How to Avoid Creative Burnout When Your Hobby is Your Business

How to Avoid Creative Burnout When Your Hobby is Your Business

You’ve probably heard the popular saying, “If you do what you love, you’ll never work  a day in your life.” While there’s some truth to that sentiment (because there are definite perks to doing what you love for a career,) when your business is centered around one of your favorite hobbies, burnout is a very real risk. Whether you own an Etsy shop or are a blogger, if the products you create are based around your favorite pastime, suddenly there’s a lot more pressure on an activity that you used to do for fun. When you’re a mother and the primary caregiver, if you feel like all of your time is either working or taking care of your family, this pressure increases your chances of experiencing burnout.


I have first-hand experience dealing with this. I’m a writer and blog about planning, journaling, and creativity. A lot of my posts on both the blog and social media include pictures of my weekly layouts and journals. Even though I write about embracing imperfection in my posts, there still is the added pressure of deadlines to my pages I create. It’s not always making a layout for the pure fun of it; it’s more of an “I have to get this done now or I’m behind schedule” mentality. I’m sure other creative entrepreneurs, from those who sell their crafts on Etsy to those who sell eBooks on Amazon, can relate to this mental shift. With that in mind, read on for my five tips for avoiding creative burnout when your hobby is your business.


Schedule Time for Only Your Hobby

This may sound like an obvious suggestion, but it is easy to forget to make time for your hobby when you’re in the thick of deadlines and creating content. It’s important to allow time in your schedule to only do your hobby or practice your craft, whether it’s creating scrapbook pages, sewing, gardening, writing, or making art. Don’t allow yourself to worry about whether what you produce is good enough to post on Instagram or your blog. In fact, I would suggest if it has been a long time since you’ve been able to do your hobby only for fun, don’t take a picture and Instagram it. You don’t want to either lose your precious time getting pulled into social media or worry about whether your picture looks good enough.


If your free time is limited because of your family responsibilities, if you have a partner, see if you could trade off a few hours with each other for having some free time to pursue your hobby in exchange for your partner to have some time to themselves. If your partner isn’t available, consider either hiring a babysitter or asking extended family to watch your children for a couple hours.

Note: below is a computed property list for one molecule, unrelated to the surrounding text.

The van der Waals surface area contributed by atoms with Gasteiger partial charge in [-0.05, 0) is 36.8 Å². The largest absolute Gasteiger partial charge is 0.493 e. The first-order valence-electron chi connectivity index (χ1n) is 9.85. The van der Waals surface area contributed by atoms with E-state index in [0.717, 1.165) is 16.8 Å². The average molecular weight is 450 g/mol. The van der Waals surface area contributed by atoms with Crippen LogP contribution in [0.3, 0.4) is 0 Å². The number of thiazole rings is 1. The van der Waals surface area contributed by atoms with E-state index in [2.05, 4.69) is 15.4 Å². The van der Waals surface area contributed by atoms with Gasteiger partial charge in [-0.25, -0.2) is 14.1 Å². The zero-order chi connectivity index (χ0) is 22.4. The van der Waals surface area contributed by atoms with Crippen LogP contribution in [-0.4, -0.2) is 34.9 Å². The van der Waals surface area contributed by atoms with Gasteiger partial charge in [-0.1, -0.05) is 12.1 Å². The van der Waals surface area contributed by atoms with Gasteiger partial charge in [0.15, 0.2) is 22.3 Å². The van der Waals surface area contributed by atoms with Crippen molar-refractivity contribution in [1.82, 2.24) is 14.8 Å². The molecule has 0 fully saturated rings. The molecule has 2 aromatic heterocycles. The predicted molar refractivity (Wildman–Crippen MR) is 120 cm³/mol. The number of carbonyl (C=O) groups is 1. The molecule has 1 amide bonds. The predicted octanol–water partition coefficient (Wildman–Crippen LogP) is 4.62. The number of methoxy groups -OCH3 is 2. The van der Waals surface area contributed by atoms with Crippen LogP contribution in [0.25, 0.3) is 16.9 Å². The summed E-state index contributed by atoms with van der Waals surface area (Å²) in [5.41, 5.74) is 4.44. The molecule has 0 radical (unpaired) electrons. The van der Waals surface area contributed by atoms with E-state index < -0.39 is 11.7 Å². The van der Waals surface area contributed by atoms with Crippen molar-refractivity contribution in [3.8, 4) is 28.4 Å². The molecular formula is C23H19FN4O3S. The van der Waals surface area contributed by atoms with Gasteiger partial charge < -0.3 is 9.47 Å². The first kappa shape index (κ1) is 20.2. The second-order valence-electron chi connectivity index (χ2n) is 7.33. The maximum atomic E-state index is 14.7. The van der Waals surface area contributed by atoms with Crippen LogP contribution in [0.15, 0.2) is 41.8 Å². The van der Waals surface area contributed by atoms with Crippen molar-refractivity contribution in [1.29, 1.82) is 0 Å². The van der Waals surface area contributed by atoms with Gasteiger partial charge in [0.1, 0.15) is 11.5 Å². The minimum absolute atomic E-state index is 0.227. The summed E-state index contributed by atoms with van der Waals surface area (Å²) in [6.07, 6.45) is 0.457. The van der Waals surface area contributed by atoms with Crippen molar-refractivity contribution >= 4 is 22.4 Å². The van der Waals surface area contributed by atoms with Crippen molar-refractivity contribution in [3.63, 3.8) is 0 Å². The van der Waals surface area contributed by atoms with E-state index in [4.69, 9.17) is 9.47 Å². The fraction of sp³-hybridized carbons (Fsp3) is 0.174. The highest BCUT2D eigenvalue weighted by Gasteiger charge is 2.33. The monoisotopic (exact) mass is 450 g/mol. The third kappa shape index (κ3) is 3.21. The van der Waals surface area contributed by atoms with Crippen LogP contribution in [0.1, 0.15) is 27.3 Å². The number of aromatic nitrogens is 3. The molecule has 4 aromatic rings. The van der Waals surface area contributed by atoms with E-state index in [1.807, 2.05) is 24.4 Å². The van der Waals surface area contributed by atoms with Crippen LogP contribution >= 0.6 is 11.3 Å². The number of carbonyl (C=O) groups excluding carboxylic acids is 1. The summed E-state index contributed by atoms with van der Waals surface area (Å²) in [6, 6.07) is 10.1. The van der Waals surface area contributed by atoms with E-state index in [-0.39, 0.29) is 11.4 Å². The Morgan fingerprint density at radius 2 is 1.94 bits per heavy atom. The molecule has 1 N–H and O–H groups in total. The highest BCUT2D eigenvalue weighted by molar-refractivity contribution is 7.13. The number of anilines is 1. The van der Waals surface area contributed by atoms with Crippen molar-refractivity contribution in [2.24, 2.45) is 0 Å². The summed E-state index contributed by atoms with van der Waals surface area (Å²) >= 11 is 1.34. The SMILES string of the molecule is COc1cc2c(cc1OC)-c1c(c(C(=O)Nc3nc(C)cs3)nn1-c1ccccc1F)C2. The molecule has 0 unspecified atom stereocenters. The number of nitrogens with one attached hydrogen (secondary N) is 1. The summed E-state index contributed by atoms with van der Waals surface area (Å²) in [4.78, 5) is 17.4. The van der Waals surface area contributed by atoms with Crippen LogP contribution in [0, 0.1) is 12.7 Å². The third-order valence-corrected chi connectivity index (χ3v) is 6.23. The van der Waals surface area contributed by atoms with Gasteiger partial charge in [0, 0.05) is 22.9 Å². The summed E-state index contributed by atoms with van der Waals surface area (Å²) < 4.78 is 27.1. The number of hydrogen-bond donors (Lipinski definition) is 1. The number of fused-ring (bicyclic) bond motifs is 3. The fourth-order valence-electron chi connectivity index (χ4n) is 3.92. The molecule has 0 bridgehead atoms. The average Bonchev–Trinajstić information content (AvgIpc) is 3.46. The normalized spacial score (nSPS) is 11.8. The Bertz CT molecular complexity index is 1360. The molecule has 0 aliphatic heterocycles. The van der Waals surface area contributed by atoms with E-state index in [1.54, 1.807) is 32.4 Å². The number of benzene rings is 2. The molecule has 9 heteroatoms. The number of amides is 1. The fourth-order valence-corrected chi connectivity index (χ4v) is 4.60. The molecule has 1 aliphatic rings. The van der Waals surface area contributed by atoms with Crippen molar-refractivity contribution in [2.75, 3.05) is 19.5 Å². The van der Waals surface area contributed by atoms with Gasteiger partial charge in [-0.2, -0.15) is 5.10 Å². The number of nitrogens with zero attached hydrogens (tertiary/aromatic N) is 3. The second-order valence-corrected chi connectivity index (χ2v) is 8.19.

Splurge on New Supplies

Sometimes, when I’m feeling uninspired in my planner layouts, all it takes for me to find inspiration again is allowing myself to get new supplies for my pages. This doesn’t have to be expensive. For me, this could be as simple as new washi tape, journaling cards, or stickers. If your budget allows it, though, maybe indulging your hobby by letting yourself pick up new supplies that you’ve been coveting for a while now, but haven’t gotten around to buying (or you’ve convinced yourself you don’t have time to use new supplies.)


Learn a New Technique

When I’m feeling stuck on my art journaling pages, sometimes picking up a magazine with fresh techniques gives me the push I need to try out new ideas and I don’t fall into a rut trying to come up with only picture-perfect pages. Learning a new technique is a great way to break the tedium of creating content for your business and can be liberating. If money is tight, YouTube has so many great tutorials on it for creative projects that you’d likely find some great ideas for inspiration. You could also check out Pinterest and blogs for ideas, too. Be careful of falling into the comparison trap, though. Remember, you’re trying to learn a new technique for you, not for your business. If the new skill ends up helping out your business, that’s wonderful, but that shouldn’t be your focus at this time.



Before you turned your hobby into your business, there was a reason you loved doing your hobby. Spend a few minutes journaling about what you love about your favorite activity and why you started it in the beginning. Not only will this help you remember all the reasons why you love doing your hobby, but this is a great way to reconnect with your personal “why” for your business and can give it you a renewed sense of purpose.


Try a New Hobby

If your workload for your business has left you feeling burned out about your hobby, then maybe spending some time trying a different activity in your spare time may help shake off the blocked feeling. For example, if you’re a writer, you could try your hand at sketching. It doesn’t matter if it’s an activity that you’d be good at; in fact, a beginner’s mindset will help you feel like you have a fresh outlook in other areas of your life, too. It’ll help you shake off boredom if you’ve been in a constant creation mode and break the cycle of repetition.


Your Turn

If your business is based on your hobby, how do you avoid burnout? I’d love to read your suggestions in the comments!


Health & Wellness For The Whole Family

Kelsey Josephson is an introvert who enjoys connecting with others through writing and mixed-media. She lives with her husband, two young children, and a very sensible cat. She can be found blogging about planning, journaling, creativity, and how those three things tie into self-care at

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